So I'm just going to go ahead and assume that you followed my grocery list to a tee and now you have a ton of great food in your kitchen and pantry. It's important that you now how to properly store all of this nutrient dense food in order to keep it freshest for the longest amount of time possible and maintain all of the important vitamins and nutrients!
You're probably thinking "I know how to store my food this girl is crazy" but the truth is the way that our parents and even what the packaging of certain food have taught us how to store things isn't the most beneficial way, not even a little bit - crazy right?
IN THE FRIDGE
- Fat-soluble Vitamins - Fish Oil, Omega 3 & 6, Vitamin D, Vitamin A, Vitamin E
- Green Powders - Spirulina, Greens Powder
- Super Foods:
- Hemp Hearts
- Chia Seeds
- Flax Seeds and Meal
- Flax Oil, Hemp Oil, Udo’s Oil, Pumpkin Seed Oil
- Apple Cider Vinegar - storing in the fridge stops fermentation process.
- Nuts and Seeds - These should be kept in the fridge, in a glass jar if they are going to be consumed in a few days (otherwise, store in freezer).
- Flour - Flour also contains good fats, and should be stored in the fridge (if used often), to prevent it from going rancid. If you use flour on a weekly basis store in the fridge, if not store in the freezer.
Fruits and veggies naturally emit an odorless, harmless and tasteless gas called ethylene and some produce a lot more than others. Produce that produces the most ethylene gas includes; apples, apricots, avocados, ripening bananas, blueberries, cantaloupe, citrus fruit (except grapefruit), figs, grapes, green onions, honeydew, ripe kiwi fruit, mangoes, melons, mushrooms, nectarines, papayas, passion fruit, peaches, pears, peppers, pineapple, plums, prunes, tomatoes and watermelon.
When you store ethylene producing foods next to ethylene sensitive foods the gas actually speeds up the ripening process of the other produce. Produce that is especially sensitive to ethylene gas includes; asparagus, broccoli, brussels sprouts, cabbage, carrots, cauliflower, cucumbers, eggplant, green beans, kale, kiwi fruit, leafy greens, lettuce, parsley, peas, peppers, potatoes, romaine lettuce, spinach, squash, sweet potatoes, watercress and yams.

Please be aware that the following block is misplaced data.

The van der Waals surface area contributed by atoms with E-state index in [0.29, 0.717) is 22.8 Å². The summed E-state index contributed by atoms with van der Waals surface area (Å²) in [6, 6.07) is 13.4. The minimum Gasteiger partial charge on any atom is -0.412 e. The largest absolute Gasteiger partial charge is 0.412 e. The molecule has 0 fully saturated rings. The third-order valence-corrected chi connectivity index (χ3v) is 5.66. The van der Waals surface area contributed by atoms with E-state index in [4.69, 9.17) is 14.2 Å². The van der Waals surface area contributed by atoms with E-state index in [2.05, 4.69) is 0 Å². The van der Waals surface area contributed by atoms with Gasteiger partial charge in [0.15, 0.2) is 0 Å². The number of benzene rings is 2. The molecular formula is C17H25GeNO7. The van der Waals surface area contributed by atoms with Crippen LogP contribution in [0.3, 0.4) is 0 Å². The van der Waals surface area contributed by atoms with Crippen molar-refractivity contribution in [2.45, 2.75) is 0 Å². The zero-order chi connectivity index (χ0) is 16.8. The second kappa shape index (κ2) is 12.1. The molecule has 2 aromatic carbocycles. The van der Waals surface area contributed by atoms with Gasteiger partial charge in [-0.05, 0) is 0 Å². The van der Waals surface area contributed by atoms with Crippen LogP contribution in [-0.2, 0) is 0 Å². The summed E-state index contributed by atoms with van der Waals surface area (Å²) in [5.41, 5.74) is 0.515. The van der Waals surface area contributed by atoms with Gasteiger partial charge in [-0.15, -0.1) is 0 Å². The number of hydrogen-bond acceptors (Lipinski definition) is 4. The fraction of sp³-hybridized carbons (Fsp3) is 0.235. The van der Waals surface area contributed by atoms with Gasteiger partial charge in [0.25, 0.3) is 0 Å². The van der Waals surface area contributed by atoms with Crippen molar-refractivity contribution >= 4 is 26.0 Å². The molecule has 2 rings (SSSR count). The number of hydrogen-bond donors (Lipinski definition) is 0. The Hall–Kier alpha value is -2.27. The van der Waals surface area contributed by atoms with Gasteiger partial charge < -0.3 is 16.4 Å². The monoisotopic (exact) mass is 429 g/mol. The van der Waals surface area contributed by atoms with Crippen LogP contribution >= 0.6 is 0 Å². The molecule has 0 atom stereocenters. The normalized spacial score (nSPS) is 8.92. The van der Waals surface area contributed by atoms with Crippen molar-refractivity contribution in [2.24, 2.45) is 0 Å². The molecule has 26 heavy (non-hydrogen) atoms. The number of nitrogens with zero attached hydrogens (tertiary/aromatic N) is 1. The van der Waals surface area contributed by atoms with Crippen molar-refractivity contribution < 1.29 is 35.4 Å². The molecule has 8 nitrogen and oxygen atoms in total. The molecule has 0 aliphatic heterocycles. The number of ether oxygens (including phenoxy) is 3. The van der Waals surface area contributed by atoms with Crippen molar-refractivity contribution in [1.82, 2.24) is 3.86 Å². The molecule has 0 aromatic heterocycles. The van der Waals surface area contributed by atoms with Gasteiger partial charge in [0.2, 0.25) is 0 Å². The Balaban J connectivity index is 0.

It's important to store the two categories in separate produce drawers in the fridge or even leave some of the ethylene producing produce out in a bowl on the counter instead!
All vegetables should be stored in the fridge with the exception of tomatoes and avocados and all fruit can be stored on the counter at room temperature with the exception of berries, cherries and grapes which should go in the fridge.
IN THE FREEZER
- Extra Hemp Hearts, Flax Seeds and Chia Seeds - can be stored in the freezer when bought in bulk. Once you are out of the ones in the fridge, just replace them with the frozen ones.
- Extra Nuts and Seeds - If you don't eat these on a regular basis, keep them in the freezer to prevent the fats from going rancid.
- Extra Flour - should be stored in the freezer if it is not being used on a daily basis to keep it fresh and prevent it from going rancid.
- Extra Spices
- Bread - should always be stored in the freezer because natural sprouted breads contain no preservatives.
IN THE PANTRY
SUPPLEMENTS & SUPERFOODS:
- Single Vitamins and Minerals
- Protein Powders
- Digestive Powders
- Camu berry
- Chaga, tea
- Cacao Powder
- Cocoa Powder
- Cacao Nibs
- Dried Fruit
- Canned Food
- Dried Lentils, Beans and Legumes
- Protein Bars
- Maple Syrup
- Oils - Coconut, Olive, Grapeseed, Avocado, Etc.
WHAT TO STORE IT IN
If possible it is always best to store in glass to prevent any of the harmful chemicals and toxins that are found in plastic from leaching into your food. Glass is also cleaner than plastic, it is a non-porous surface so it doesn’t absorb food or germs and it can be safely washed at high temperatures in your dishwasher. It also repels food odors and flavours so your food will actually taste better when it is stored in glass and it is noticeably better on the environment, even recycling glass is better for the planet than recycling plastic! All of that being said there are certain things that are okay to store in plastic if you don't want to run out and buy all new containers this very second.
HAVE TO STORE IN GLASS:
- Fats - Oils, Nuts, Nut Butter, Tahini, Sauces, Etc.
- Citrus Fruits - Lemon, Lime, Orange and Grapefruit
- Dried Fruit
- Loose Leaf Tea
- Yeast - Nutritional or Baking
- Any Leftover Food/Meals
- Meal Prep
OKAY TO STORE IN PLASTIC:
*It's always best to store in glass if possible*
- Vegetables and Fruits - Not Citrus Based*
- Protein Powder
- Dried Beans and Legumes
I hope that you found this helpful and are feeling a lot more confident in the fact that you now know how to store your food as safely as possible for you and your family!